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Finding New Ways to Fight Meningitis
Factor H Binding Protein: A Novel Vaccine for N. meningiditis B

“The more we under-stand about what fHbp does, the better we’re able to think about it as a vaccine candidate.”

CHORI scientist Dan Granoff, MD, of the Center for Immunobiology & Vaccine Development, and his colleagues have been making waves recently with their studies of a special lipoprotein, called factor H binding protein (fHbp). This protein just may contain the solution to finding a vaccine for Neisseria meningitidis group B strains, which is a bacteria responsible for meningitis and severe blood stream infections. In a recent spate of nearly a half dozen publications on the subject, Dr. Granoff has proven the viability of fHbp as an exemplary vaccine candidate as well as elucidating critical characteristics of its role in allowing the bacteria to survive in the human blood stream and cause disease.

“The more we understand about what fHbp does, the better we’re able to think about it as a vaccine candidate,” says Dr. Granoff, who has with his colleagues, used the results of their numerous studies to develop a novel vaccine for N. meningitidis B that has demonstrated incredibly broad coverage.

The superiority of fHbp results, in part, from the fact that it targets complement factor H (fH), a molecule that participates in the body’s innate immune system – its natural ability to fight off previously unknown pathogens.

“Complement proteins are a critical component of our innate immune system. If you activate one, it then activates a second, which activates a third, and so on,” explains Dr. Granoff. “The complement system serves a variety of functions, including recognizing foreign substances such as bacteria and allowing them to be killed before the bacteria can cause serious disease.”

To prevent the inflammatory responses caused by complement activation from becoming harmful to the host, however, the body also uses “down regulatory” complement molecules to maintain tight regulation over the activation of the complement system. Factor H is one of the most important down-regulatory molecules in the system .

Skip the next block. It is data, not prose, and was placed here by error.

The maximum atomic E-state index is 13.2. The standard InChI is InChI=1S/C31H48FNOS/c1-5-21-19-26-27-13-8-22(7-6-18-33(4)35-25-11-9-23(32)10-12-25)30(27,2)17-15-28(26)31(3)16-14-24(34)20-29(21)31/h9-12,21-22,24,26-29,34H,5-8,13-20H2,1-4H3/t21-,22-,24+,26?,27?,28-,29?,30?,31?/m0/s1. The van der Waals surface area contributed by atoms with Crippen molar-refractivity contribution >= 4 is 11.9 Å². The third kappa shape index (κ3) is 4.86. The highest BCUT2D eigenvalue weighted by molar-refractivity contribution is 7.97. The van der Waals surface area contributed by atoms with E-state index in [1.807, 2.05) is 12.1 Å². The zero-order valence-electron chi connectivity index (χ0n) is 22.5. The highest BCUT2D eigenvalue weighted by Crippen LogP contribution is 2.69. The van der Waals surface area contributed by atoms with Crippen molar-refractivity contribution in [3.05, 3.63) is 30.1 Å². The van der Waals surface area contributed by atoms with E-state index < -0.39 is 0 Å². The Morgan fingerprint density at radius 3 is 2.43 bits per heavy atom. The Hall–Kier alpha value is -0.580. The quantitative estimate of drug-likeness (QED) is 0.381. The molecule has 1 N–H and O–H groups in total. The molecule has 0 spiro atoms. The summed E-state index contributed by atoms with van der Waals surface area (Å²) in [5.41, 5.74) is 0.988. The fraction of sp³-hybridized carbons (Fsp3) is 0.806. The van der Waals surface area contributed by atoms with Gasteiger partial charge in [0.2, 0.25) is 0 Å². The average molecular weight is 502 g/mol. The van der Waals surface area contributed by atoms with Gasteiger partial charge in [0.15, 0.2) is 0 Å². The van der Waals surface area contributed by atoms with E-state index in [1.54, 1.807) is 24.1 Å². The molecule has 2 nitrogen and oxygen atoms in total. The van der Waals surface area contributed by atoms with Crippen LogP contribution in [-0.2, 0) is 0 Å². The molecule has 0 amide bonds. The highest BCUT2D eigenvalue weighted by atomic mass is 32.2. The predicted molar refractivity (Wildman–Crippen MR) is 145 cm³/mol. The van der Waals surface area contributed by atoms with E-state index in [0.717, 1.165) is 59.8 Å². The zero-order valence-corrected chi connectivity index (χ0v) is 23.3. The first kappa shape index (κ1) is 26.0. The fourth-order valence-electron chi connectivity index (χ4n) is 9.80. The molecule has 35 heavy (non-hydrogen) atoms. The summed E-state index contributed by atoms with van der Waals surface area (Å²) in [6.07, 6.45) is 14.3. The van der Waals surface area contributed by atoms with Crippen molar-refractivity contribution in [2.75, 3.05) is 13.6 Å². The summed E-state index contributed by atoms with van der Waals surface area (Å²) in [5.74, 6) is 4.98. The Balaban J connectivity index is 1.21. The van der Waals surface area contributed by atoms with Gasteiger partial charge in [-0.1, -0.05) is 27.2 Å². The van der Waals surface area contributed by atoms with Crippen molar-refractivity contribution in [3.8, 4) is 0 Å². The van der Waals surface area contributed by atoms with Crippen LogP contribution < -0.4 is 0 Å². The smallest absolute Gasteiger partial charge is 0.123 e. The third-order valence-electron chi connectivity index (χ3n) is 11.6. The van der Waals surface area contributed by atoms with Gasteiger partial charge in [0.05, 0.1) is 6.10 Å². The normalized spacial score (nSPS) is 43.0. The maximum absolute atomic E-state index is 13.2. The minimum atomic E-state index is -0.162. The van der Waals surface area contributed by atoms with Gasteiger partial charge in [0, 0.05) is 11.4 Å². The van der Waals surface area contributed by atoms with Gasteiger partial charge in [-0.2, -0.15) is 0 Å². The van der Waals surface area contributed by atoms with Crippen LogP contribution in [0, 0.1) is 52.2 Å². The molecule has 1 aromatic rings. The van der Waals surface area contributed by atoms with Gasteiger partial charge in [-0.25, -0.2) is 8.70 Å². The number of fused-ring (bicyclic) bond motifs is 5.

“It turns out that N. meningitidis has sort of hijacked this mechanism that the body normally uses to protect itself from damage from complement activation, by using fHbp to capture the complement fH down-regulator."
"It basically shuts down the body’s innate defenses against the bacteria.”

In Dr. Granoff’s most recent series of articles, he and his colleagues have shown that N. meningitidis only binds with human fH even though all mammals have the down-regulatory complement fH as well."

“There are just a few amino acid differences between the human and non-human animal forms of fH, but these differences are enough for the bacteria to only recognize the human form of the molecule,” says Dr. Granoff. “If fH is not on the bacterial surface, the complement system of the animals can kill the bacteria.”

While researchers have known for a long time that N. meningitidis causes disease only in humans, the fact that N. meningitidis only binds with human fH adds to a list of specific mechanisms that explain why the innate immunity of all other mammals except humans is able to handle the bacteria.
In other recent studies, Dr. Granoff and his colleagues have shown that fHbp vaccines stimulate antibodies that block complement fH from binding to the bacteria, which increases susceptibility of the bacteria to killing by complement.

“If you have a vaccine that targets an antigen the bacteria really needs to cause a disease, that means it’s a very good target – the bacteria can’t do with out it,” says Dr. Granoff.

The latest version of Dr. Granoff’s vaccine is made using the outer membrane of mutant bacteria that he and his colleagues engineered to make much higher amounts of fHbp than in the normal bacteria. This vaccine in mice protects against all N. meningitidis B strains. The commercial rights to develop this novel vaccine have been acquired by a pharmaceutical company, with another series of studies planned to confirm its safety and efficacy before clinical trials begin.


Tuesday, May 17, 2011 8:49 AM

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